Gratefully, the client returned and we were able to discuss what had happened. Moreover, we were able to find a new way of moving forward together that focused on helping her be oriented to her body and to cues of safety in the present moment.

Most importantly, somatic psychology is not just a set of interventions for the client—rather it is a foundation for the attuned presence of the therapist.

The Body Keeps the Score

The biggest change to my work was the integration of somatic psychology into EMDR therapy.

At this point, I already had a master’s degree in body-centered psychotherapy; however, I had abandoned my own embodied intelligence as a newbie EMDR therapist. This clinical error from 23 years ago helped me develop the integrative approach that forms the basis of successful EMDR treatment for complex PTSD and dissociation.

If you are unfamiliar with somatic psychology, you might be wondering what this entails. Let me share a few of the core principles of a body-centered approach to trauma treatment:

  • Difficult life experiences are held as patterns of physical tension. This includes restricted breathing, and tendencies to either feel flooded by or disconnected from bodily sensations.
  • The body is a guide. Body awareness helps us access an internal source of wisdom that guides the healing process.
  • The body can be used to heal. Not only does the body “keep the score” of the traumatic events from the past, but it also holds keys to healing from them.
  • Our aim is to honor the intelligence of the body. We are not here to override the embodied experience.
  • We engage body awareness at a pace that the client can tolerate. We invite the client to turn toward distress for short periods at a time, which allows them to build greater capacity to sense the body.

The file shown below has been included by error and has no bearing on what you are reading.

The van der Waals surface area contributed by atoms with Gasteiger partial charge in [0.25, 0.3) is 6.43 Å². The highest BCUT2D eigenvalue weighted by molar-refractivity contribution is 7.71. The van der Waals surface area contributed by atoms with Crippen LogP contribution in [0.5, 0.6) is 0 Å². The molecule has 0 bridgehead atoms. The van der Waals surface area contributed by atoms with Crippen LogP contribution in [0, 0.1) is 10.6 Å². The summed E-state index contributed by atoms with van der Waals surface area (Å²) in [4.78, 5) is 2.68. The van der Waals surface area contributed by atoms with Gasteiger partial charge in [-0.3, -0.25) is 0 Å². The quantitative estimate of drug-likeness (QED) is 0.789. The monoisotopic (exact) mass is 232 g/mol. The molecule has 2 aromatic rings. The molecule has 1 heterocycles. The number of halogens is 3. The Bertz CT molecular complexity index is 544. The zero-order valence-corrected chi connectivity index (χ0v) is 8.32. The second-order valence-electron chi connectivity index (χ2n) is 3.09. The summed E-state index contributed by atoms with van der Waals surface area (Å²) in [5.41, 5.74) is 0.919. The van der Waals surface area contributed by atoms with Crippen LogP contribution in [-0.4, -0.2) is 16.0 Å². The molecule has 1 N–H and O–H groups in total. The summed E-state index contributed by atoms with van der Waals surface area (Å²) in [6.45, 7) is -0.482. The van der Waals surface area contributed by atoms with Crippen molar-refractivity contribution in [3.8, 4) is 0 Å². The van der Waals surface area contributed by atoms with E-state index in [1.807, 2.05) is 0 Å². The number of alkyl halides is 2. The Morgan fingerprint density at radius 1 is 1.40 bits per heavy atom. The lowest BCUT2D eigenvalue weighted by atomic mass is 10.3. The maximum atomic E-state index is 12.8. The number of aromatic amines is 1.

Most importantly, somatic psychology is not just a set of interventions for the client—rather it is a foundation for the attuned presence of the therapist. When we as therapists are mindful of our own embodiment we are more congruent between our words and our body language, which enhances trustworthiness with our clients. From this foundation we can guide clients to develop their own embodied self-awareness.

EMDR Therapy and Somatic Psychology

This synthesis of EMDR therapy and somatic psychology retains Francine Shapiro’s eight-phase model. Body-centered interventions can easily be integrated into each phase of treatment.

Key somatic interventions involve noticing the breath, enhancing embodied self-awareness, and developing comfort incorporating movement into the therapy room. For example, if you notice the client is breathing in a shallow manner during any phase of treatment you can invite the client to pause and notice their breath or experiment with taking a deeper breath together.

Likewise, if your client reports little awareness of sensations then you can invite them to enhance somatic awareness through movement or self-applied touch by placing a hand over their face, arms, or torso. Alternatively, if your client feels tension that is stuck while reprocessing a traumatic memory, you can invite them to squeeze and contract around the sensation or explore any movements that create a sense of resolution of the tension.

The Takeaway

Whether you are new to EMDR or a seasoned EMDR therapist, I encourage you to embark upon the courageous journey of embodiment not only as the foundation for clinical interventions to use with your clients, but as a personal journey that guides you to connect to your integral whole Self.

The integration of EMDR therapy and somatic psychology invites you to be willing to grow and change. In truth, many of us have become therapists because of our own wounds. If left unaddressed, our own trauma can interfere with our work with clients. However, once addressed, these life experiences can provide a foundation for the compassionate presence that we offer to our clients.

Curious to learn more? Check out Arielle’s book EMDR Therapy and Somatic Psychology, which expands your repertoire of body-centered care with over 45 interventions to help your clients heal from trauma.